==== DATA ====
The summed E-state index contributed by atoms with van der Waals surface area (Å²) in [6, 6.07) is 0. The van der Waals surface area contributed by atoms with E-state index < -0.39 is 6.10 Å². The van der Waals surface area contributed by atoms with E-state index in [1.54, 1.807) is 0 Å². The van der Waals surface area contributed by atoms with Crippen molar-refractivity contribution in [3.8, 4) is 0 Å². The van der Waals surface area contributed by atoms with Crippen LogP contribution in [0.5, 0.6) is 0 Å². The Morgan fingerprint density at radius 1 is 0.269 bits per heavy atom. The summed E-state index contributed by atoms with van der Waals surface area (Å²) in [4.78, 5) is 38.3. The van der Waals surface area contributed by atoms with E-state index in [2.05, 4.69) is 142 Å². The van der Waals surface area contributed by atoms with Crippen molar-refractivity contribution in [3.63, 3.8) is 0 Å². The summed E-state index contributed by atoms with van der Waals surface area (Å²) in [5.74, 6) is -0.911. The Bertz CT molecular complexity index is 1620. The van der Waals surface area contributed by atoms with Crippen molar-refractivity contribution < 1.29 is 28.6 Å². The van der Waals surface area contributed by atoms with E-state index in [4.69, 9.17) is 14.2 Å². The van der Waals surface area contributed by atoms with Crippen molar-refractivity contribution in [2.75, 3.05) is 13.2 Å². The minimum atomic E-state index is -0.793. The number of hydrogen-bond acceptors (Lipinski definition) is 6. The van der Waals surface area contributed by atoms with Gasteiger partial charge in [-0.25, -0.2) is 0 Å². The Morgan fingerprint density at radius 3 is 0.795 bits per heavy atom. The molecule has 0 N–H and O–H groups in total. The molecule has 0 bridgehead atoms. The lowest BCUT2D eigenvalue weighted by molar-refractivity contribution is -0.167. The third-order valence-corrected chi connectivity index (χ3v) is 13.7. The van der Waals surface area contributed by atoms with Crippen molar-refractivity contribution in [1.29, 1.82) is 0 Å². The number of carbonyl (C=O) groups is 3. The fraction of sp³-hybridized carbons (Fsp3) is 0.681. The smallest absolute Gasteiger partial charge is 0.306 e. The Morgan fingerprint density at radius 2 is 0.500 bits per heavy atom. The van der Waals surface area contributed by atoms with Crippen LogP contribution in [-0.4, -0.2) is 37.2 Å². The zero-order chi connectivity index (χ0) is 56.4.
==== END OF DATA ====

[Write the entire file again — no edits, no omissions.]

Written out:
The summed E-state index contributed by atoms with van der Waals surface area (Å²) in [6, 6.07) is 0. The van der Waals surface area contributed by atoms with E-state index < -0.39 is 6.10 Å². The van der Waals surface area contributed by atoms with E-state index in [1.54, 1.807) is 0 Å². The van der Waals surface area contributed by atoms with Crippen molar-refractivity contribution in [3.8, 4) is 0 Å². The van der Waals surface area contributed by atoms with Crippen LogP contribution in [0.5, 0.6) is 0 Å². The Morgan fingerprint density at radius 1 is 0.269 bits per heavy atom. The summed E-state index contributed by atoms with van der Waals surface area (Å²) in [4.78, 5) is 38.3. The van der Waals surface area contributed by atoms with E-state index in [2.05, 4.69) is 142 Å². The van der Waals surface area contributed by atoms with Crippen molar-refractivity contribution in [3.63, 3.8) is 0 Å². The summed E-state index contributed by atoms with van der Waals surface area (Å²) in [5.74, 6) is -0.911. The Bertz CT molecular complexity index is 1620. The van der Waals surface area contributed by atoms with Crippen molar-refractivity contribution < 1.29 is 28.6 Å². The van der Waals surface area contributed by atoms with E-state index in [4.69, 9.17) is 14.2 Å². The van der Waals surface area contributed by atoms with Crippen molar-refractivity contribution in [2.75, 3.05) is 13.2 Å². The minimum atomic E-state index is -0.793. The number of hydrogen-bond acceptors (Lipinski definition) is 6. The van der Waals surface area contributed by atoms with Gasteiger partial charge in [-0.25, -0.2) is 0 Å². The Morgan fingerprint density at radius 3 is 0.795 bits per heavy atom. The molecule has 0 N–H and O–H groups in total. The molecule has 0 bridgehead atoms. The lowest BCUT2D eigenvalue weighted by molar-refractivity contribution is -0.167. The third-order valence-corrected chi connectivity index (χ3v) is 13.7. The van der Waals surface area contributed by atoms with Crippen molar-refractivity contribution in [1.29, 1.82) is 0 Å². The number of carbonyl (C=O) groups is 3. The fraction of sp³-hybridized carbons (Fsp3) is 0.681. The smallest absolute Gasteiger partial charge is 0.306 e. The Morgan fingerprint density at radius 2 is 0.500 bits per heavy atom. The van der Waals surface area contributed by atoms with Crippen LogP contribution in [-0.4, -0.2) is 37.2 Å². The zero-order chi connectivity index (χ0) is 56.4.